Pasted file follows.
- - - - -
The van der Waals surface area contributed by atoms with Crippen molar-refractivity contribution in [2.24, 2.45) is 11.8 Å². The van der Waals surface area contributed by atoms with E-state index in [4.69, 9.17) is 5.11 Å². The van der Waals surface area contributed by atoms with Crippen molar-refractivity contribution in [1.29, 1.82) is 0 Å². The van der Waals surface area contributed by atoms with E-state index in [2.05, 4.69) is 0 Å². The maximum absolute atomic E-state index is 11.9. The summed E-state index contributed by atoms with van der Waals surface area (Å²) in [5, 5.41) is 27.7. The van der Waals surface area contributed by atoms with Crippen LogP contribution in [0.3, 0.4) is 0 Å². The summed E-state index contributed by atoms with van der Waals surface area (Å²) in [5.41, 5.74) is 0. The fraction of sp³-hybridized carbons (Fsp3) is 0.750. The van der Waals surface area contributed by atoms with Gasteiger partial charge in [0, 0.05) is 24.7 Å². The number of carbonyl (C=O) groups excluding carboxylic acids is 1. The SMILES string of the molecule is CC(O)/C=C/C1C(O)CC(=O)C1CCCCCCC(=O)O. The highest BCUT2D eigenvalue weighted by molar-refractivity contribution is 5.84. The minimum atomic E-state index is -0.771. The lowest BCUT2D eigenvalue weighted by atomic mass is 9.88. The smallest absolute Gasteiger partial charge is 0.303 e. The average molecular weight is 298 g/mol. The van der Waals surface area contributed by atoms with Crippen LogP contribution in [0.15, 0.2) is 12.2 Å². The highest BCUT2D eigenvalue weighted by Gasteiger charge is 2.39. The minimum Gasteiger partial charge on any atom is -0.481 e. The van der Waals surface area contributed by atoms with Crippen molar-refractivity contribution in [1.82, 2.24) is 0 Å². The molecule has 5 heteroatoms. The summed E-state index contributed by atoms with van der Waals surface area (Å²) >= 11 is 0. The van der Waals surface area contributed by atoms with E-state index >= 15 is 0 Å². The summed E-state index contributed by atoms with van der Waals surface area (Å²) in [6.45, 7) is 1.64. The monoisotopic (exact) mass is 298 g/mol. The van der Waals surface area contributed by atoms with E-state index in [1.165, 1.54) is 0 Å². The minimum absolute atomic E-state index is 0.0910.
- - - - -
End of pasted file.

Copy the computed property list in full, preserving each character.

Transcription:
The van der Waals surface area contributed by atoms with Crippen molar-refractivity contribution in [2.24, 2.45) is 11.8 Å². The van der Waals surface area contributed by atoms with E-state index in [4.69, 9.17) is 5.11 Å². The van der Waals surface area contributed by atoms with Crippen molar-refractivity contribution in [1.29, 1.82) is 0 Å². The van der Waals surface area contributed by atoms with E-state index in [2.05, 4.69) is 0 Å². The maximum absolute atomic E-state index is 11.9. The summed E-state index contributed by atoms with van der Waals surface area (Å²) in [5, 5.41) is 27.7. The van der Waals surface area contributed by atoms with Crippen LogP contribution in [0.3, 0.4) is 0 Å². The summed E-state index contributed by atoms with van der Waals surface area (Å²) in [5.41, 5.74) is 0. The fraction of sp³-hybridized carbons (Fsp3) is 0.750. The van der Waals surface area contributed by atoms with Gasteiger partial charge in [0, 0.05) is 24.7 Å². The number of carbonyl (C=O) groups excluding carboxylic acids is 1. The SMILES string of the molecule is CC(O)/C=C/C1C(O)CC(=O)C1CCCCCCC(=O)O. The highest BCUT2D eigenvalue weighted by molar-refractivity contribution is 5.84. The minimum atomic E-state index is -0.771. The lowest BCUT2D eigenvalue weighted by atomic mass is 9.88. The smallest absolute Gasteiger partial charge is 0.303 e. The average molecular weight is 298 g/mol. The van der Waals surface area contributed by atoms with Crippen LogP contribution in [0.15, 0.2) is 12.2 Å². The highest BCUT2D eigenvalue weighted by Gasteiger charge is 2.39. The minimum Gasteiger partial charge on any atom is -0.481 e. The van der Waals surface area contributed by atoms with Crippen molar-refractivity contribution in [1.82, 2.24) is 0 Å². The molecule has 5 heteroatoms. The summed E-state index contributed by atoms with van der Waals surface area (Å²) >= 11 is 0. The van der Waals surface area contributed by atoms with E-state index >= 15 is 0 Å². The summed E-state index contributed by atoms with van der Waals surface area (Å²) in [6.45, 7) is 1.64. The monoisotopic (exact) mass is 298 g/mol. The van der Waals surface area contributed by atoms with E-state index in [1.165, 1.54) is 0 Å². The minimum absolute atomic E-state index is 0.0910.